One of our very favorite day hikes in British Columbia is the Asulkan Valley Trail in Glacier National Park. Wait, Glacier National Park?! Exactly. There are two parks with the same name: the more well-known of the two is in Montana, but the other one is on the other side of the border, in British Columbia. Glacier National Park of Canada.
We quickly got obsessed with this park. It’s off the main tourist path through the Canadian Rockies and further from the Icefields Parkway. It makes for a great stop on a drive from Vancouver to Banff though (and that’s how we discovered its existence). You can enjoy amazing mountainous landscapes and glacier views here, and much more solitude than in any of the famous parks along the Icefields Parkway.
The Glacier National Park of British Columbia is located in the wild Columbia Mountains, and it offers various hiking trails into the heart of the beautiful wilderness. Asulkan Valley Trail is among the most scenic hikes in the park, and this is your detailed guide to it.
Who is the Asulkan Valley Trail for?
It’s an insanely beautiful trail with epic views, and you’ll meet very few other people along the way. Glacier National Park trails are not very busy in general, and the more challenging the trail is, the fewer people you meet there.
The Asulkan Valley Trail is a strenuous hike, not very long (7 km one-way), but with considerable elevation gain, especially in the last stretch before Asulkan Cabin. If you love conquering high mountain trails (and all the scenery that comes with it) and are moderately fit, the Asulkan Valley Trail is awaiting to impress you.
Though it’s called a “valley trail”, and it does lead you through a fairy tale valley, you’ll ascend above it, reaching the alpine and getting an astonishing panorama of the snow-capped peaks.
You are likely to meet with marmots in the valley in summer, and it’s bear country, as well, like the rest of the Rockies, so keep your eyes open for black bears and grizzly bears,and know how to stay safe.
Asulkan Valley Trail hiking guide
Get to the trailhead: Illecillewaet Campground
The Trans-Canada Highway goes right through Glacier National Park. Turn right onto Illecillewaet Campground Road to find the parking area and trailhead for the Asulkan Valley Trail (and several other trails, too).
sunbathing marmot 🙂
The trailhead parking can fill up quickly on a summer day. Even though Glacier National Park is not nearly as busy as any other parks in the Rockies, this parking is quite a small one. Overflow parking is possible on the side of the road, not far from the parking lot. If you stay at Illecillewaet Campground, like we did, you’re right at the trailhead.
A wide road begins after the campground, and you’ll cross rushing Illecillewaet River. Several trails start here, so watch out for the signs, they are all clearly marked. As you head towards the Asulkan Valley Trail, you’ll cross a meadow with ruins. They are the remains of Glacier House, a 90-room resort, in operation until 1926, and demolished in 1929.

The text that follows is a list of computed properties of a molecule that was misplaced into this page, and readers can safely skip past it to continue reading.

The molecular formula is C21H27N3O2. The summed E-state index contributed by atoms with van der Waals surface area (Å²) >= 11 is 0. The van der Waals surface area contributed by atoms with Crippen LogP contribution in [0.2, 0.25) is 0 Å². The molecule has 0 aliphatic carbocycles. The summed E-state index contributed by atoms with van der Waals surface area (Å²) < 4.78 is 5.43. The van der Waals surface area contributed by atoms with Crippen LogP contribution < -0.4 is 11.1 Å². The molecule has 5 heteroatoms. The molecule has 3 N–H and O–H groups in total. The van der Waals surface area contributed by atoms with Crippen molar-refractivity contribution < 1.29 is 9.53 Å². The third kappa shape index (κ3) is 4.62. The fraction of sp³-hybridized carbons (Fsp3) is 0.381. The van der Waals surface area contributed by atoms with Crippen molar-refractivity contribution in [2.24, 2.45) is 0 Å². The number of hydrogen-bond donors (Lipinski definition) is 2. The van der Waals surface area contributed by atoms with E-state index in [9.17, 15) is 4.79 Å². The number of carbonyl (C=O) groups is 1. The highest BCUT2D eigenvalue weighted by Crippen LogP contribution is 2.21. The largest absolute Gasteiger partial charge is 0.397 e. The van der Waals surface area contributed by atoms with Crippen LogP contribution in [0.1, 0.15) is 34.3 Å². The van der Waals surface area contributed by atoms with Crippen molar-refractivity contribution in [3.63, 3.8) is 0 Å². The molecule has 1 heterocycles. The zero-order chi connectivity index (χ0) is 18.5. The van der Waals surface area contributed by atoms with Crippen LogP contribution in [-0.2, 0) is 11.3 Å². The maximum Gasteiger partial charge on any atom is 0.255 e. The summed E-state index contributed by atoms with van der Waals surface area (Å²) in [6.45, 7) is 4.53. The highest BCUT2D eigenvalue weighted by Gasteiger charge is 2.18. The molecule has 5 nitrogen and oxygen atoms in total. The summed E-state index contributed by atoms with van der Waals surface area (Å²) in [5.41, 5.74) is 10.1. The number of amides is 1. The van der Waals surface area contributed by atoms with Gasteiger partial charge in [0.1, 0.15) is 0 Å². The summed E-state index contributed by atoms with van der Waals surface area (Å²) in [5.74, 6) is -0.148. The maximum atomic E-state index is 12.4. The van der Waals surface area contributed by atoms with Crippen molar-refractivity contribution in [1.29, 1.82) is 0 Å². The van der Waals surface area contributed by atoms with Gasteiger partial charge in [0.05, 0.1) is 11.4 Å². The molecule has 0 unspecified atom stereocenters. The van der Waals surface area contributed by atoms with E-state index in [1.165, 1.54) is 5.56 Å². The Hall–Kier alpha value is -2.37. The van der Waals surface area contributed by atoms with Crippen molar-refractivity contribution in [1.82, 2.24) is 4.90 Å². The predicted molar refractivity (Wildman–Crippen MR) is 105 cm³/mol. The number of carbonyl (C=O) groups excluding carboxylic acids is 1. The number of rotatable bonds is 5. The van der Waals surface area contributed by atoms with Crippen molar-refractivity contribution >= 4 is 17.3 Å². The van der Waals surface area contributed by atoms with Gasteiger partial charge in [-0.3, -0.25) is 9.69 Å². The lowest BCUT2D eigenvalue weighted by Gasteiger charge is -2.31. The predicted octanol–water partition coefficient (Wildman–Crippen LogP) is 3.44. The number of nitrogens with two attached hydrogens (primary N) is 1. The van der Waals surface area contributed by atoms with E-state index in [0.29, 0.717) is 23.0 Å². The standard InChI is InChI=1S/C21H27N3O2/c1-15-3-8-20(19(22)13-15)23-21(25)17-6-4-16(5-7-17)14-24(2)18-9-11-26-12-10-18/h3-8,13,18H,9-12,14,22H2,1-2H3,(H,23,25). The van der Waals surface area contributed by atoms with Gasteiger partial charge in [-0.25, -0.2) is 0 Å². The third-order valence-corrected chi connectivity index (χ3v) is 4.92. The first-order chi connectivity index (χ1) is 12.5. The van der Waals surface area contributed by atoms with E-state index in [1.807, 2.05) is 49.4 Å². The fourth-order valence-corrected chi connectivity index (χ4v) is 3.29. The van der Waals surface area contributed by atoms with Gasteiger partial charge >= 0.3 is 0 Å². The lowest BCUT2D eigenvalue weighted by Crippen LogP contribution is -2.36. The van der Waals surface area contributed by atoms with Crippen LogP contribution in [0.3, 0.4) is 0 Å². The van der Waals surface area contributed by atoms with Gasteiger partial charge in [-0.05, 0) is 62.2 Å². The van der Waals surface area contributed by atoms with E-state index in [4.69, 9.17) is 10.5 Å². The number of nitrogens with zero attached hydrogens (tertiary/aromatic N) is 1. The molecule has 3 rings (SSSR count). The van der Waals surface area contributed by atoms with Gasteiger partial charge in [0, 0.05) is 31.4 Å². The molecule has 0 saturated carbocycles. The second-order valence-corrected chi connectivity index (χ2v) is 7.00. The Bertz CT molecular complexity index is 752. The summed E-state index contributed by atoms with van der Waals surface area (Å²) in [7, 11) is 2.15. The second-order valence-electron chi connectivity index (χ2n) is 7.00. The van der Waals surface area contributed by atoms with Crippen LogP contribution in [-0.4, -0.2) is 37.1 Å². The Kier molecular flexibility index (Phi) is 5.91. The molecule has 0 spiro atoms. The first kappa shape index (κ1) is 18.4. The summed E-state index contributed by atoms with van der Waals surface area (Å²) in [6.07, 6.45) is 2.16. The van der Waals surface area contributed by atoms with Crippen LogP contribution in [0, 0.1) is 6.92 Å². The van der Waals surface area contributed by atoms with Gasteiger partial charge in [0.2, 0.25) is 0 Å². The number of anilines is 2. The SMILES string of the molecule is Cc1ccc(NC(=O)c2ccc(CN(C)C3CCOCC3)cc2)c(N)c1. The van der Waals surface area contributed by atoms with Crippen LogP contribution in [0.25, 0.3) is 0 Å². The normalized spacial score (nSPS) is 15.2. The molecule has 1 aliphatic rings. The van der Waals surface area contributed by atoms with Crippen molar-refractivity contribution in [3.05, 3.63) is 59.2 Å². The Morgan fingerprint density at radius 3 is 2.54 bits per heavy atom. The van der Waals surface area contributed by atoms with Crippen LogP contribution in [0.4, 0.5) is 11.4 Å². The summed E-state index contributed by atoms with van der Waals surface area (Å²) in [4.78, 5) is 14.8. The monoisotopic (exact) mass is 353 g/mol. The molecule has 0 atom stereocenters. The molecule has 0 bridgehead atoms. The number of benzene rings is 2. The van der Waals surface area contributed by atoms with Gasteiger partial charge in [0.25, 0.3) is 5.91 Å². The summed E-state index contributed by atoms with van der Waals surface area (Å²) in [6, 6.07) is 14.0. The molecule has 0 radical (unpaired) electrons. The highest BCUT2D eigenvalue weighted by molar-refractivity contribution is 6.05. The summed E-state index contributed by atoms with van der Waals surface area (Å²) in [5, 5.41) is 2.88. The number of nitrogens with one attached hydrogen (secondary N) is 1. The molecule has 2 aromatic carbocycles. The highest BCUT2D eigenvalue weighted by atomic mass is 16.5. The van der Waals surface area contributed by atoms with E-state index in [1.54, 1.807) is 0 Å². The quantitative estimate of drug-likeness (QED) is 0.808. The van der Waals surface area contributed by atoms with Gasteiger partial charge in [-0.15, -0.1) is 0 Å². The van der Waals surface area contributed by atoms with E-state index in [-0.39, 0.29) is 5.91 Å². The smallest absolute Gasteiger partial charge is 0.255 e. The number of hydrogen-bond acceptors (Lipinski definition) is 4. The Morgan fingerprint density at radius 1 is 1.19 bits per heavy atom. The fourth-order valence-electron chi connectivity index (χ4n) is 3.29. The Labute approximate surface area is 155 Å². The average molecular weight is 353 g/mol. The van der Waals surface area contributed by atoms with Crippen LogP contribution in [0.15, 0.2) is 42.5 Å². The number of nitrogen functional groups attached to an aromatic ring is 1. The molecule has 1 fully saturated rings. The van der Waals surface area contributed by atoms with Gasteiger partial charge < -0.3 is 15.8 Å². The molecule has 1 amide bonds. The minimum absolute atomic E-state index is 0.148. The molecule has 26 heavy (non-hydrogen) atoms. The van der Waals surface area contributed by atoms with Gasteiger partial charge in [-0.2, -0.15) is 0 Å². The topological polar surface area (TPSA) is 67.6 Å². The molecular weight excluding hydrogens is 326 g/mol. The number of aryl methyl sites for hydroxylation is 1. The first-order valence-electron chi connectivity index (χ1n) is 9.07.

The Meeting of Waters Trail starts at the end of this meadow, and I recommend doing it after your Asulkan Valley hike. It’s a short, lovely walk at the meeting of two glacial creeks. But leave it for your way back, start with the longer hike first.
Hike in the Asulkan Valley
The Asulkan Valley Trail starts in the forest. It meanders along Asulkan Brook all the way through the valley, and the best part starts when you leave the forest behind. Until then the hike is lovely, after that it’s breathtaking!
The lush green valley is surrounded by snow-capped mountain peaks and glaciers, and you’ll see multiple waterfalls coming down the slopes, fed by snowmelt. Asulkan Brook rushing down in the valley is a pretty sight, too, and wildflowers are blooming all around you.
It’s a steadily ascending path, but not too steep. Even if you decide to turn back as the trail climbs above the valley, this part of the hike is delightful and worth doing on its own. But we highly recommend continuing, because the views are only getting more dramatic.
You’ll cross Asulkan Brook on a metal bridge, and the ascent steepens from then on.
Hike up to Asulkan Hut on the ridge
The last section of the trail (about the last 2 km) climbs the narrow crest of a moraine towards the Asulkan Cabin. It’s a fairly steep climb through shorts switchbacks, and you’re fully exposed. You’ll get a fantastic reward though: the views all the way up are worth the effort without doubts.
Finally, ahead of you is Asulkan Pass and the Asulkan Hut sitting on top of a moraine of Asulkan Glacier – and the “End of the trail” sign. There you get close views of Leda Peak, Pullox Peak and Castor Peak. Further you can admire 3284 meters high Mount Sir Donald, Avalanche Mountain and Eagle Peak.
It can get very windy up here. The benches on the porch of the Asulkan Hut are relatively sheltered, and there’s also a very scenic outhouse near the hut. Then you return the same way, optionally taking the Meeting of the Waters Trail back to Illecillewaet Campground towards the end of the hike.
As you can see in our pictures, we noticed that clouds were gathering and the sky was getting darker as we were admiring the views. It was time to head back. It poured down on us as we were descending on the ridge, and after a glorious, sunny morning, we hiked all the way back in pouring rain.